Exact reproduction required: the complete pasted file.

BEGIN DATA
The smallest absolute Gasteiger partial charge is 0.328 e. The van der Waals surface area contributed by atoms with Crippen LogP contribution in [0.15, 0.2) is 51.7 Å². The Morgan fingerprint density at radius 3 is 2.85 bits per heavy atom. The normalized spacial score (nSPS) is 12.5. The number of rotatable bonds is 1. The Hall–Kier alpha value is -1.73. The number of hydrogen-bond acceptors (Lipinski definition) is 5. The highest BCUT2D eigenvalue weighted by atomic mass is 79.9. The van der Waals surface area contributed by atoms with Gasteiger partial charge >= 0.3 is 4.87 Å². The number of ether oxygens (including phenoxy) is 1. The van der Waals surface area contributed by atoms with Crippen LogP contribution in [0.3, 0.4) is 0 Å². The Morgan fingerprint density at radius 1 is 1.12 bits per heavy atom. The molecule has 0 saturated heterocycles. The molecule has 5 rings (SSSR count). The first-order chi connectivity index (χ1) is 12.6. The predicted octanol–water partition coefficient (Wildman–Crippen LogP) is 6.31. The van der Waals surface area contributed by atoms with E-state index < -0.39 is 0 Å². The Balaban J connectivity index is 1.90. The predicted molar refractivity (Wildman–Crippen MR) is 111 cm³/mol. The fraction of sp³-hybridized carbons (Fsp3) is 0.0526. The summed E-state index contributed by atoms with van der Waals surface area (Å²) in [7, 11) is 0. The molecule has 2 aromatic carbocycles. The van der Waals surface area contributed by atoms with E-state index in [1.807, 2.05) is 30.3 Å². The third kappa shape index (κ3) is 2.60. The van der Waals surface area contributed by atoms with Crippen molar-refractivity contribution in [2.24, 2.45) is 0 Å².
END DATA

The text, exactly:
The smallest absolute Gasteiger partial charge is 0.328 e. The van der Waals surface area contributed by atoms with Crippen LogP contribution in [0.15, 0.2) is 51.7 Å². The Morgan fingerprint density at radius 3 is 2.85 bits per heavy atom. The normalized spacial score (nSPS) is 12.5. The number of rotatable bonds is 1. The Hall–Kier alpha value is -1.73. The number of hydrogen-bond acceptors (Lipinski definition) is 5. The highest BCUT2D eigenvalue weighted by atomic mass is 79.9. The van der Waals surface area contributed by atoms with Gasteiger partial charge >= 0.3 is 4.87 Å². The number of ether oxygens (including phenoxy) is 1. The van der Waals surface area contributed by atoms with Crippen LogP contribution in [0.3, 0.4) is 0 Å². The Morgan fingerprint density at radius 1 is 1.12 bits per heavy atom. The molecule has 0 saturated heterocycles. The molecule has 5 rings (SSSR count). The first-order chi connectivity index (χ1) is 12.6. The predicted octanol–water partition coefficient (Wildman–Crippen LogP) is 6.31. The van der Waals surface area contributed by atoms with E-state index < -0.39 is 0 Å². The Balaban J connectivity index is 1.90. The predicted molar refractivity (Wildman–Crippen MR) is 111 cm³/mol. The fraction of sp³-hybridized carbons (Fsp3) is 0.0526. The summed E-state index contributed by atoms with van der Waals surface area (Å²) in [7, 11) is 0. The molecule has 2 aromatic carbocycles. The van der Waals surface area contributed by atoms with E-state index in [1.807, 2.05) is 30.3 Å². The third kappa shape index (κ3) is 2.60. The van der Waals surface area contributed by atoms with Crippen molar-refractivity contribution in [2.24, 2.45) is 0 Å².